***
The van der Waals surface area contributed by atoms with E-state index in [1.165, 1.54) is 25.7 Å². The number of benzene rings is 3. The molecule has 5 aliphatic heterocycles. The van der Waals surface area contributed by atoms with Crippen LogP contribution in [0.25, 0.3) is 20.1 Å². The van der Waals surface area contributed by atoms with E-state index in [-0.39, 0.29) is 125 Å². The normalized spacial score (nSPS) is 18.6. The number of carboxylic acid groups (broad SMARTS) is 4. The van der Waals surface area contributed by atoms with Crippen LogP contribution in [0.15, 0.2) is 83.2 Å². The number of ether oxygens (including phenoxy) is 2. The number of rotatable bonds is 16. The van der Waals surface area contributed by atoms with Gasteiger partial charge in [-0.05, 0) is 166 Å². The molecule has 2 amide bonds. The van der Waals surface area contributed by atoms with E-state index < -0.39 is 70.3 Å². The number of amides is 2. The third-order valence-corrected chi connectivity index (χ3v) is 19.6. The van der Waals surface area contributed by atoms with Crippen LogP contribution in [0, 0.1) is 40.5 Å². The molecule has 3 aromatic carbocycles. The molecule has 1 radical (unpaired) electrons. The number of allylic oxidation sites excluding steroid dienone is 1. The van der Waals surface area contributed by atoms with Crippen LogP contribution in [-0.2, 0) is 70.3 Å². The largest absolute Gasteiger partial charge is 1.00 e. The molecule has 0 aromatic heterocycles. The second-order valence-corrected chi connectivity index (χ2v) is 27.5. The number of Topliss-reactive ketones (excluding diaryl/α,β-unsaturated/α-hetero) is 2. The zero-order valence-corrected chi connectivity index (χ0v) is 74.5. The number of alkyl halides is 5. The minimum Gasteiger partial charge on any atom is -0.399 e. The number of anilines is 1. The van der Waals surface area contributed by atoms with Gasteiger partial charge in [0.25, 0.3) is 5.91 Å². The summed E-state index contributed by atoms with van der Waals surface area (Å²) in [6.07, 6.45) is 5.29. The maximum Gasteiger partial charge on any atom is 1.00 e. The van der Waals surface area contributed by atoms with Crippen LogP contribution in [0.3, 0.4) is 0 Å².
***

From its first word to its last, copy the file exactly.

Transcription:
The van der Waals surface area contributed by atoms with E-state index in [1.165, 1.54) is 25.7 Å². The number of benzene rings is 3. The molecule has 5 aliphatic heterocycles. The van der Waals surface area contributed by atoms with Crippen LogP contribution in [0.25, 0.3) is 20.1 Å². The van der Waals surface area contributed by atoms with E-state index in [-0.39, 0.29) is 125 Å². The normalized spacial score (nSPS) is 18.6. The number of carboxylic acid groups (broad SMARTS) is 4. The van der Waals surface area contributed by atoms with Crippen LogP contribution in [0.15, 0.2) is 83.2 Å². The number of ether oxygens (including phenoxy) is 2. The number of rotatable bonds is 16. The van der Waals surface area contributed by atoms with Gasteiger partial charge in [-0.05, 0) is 166 Å². The molecule has 2 amide bonds. The van der Waals surface area contributed by atoms with E-state index < -0.39 is 70.3 Å². The number of amides is 2. The third-order valence-corrected chi connectivity index (χ3v) is 19.6. The van der Waals surface area contributed by atoms with Crippen LogP contribution in [0, 0.1) is 40.5 Å². The molecule has 3 aromatic carbocycles. The molecule has 1 radical (unpaired) electrons. The number of allylic oxidation sites excluding steroid dienone is 1. The van der Waals surface area contributed by atoms with Crippen LogP contribution in [-0.2, 0) is 70.3 Å². The largest absolute Gasteiger partial charge is 1.00 e. The molecule has 0 aromatic heterocycles. The second-order valence-corrected chi connectivity index (χ2v) is 27.5. The number of Topliss-reactive ketones (excluding diaryl/α,β-unsaturated/α-hetero) is 2. The zero-order valence-corrected chi connectivity index (χ0v) is 74.5. The number of alkyl halides is 5. The minimum Gasteiger partial charge on any atom is -0.399 e. The number of anilines is 1. The van der Waals surface area contributed by atoms with Gasteiger partial charge in [0.25, 0.3) is 5.91 Å². The summed E-state index contributed by atoms with van der Waals surface area (Å²) in [6.07, 6.45) is 5.29. The maximum Gasteiger partial charge on any atom is 1.00 e. The van der Waals surface area contributed by atoms with Crippen LogP contribution in [0.3, 0.4) is 0 Å².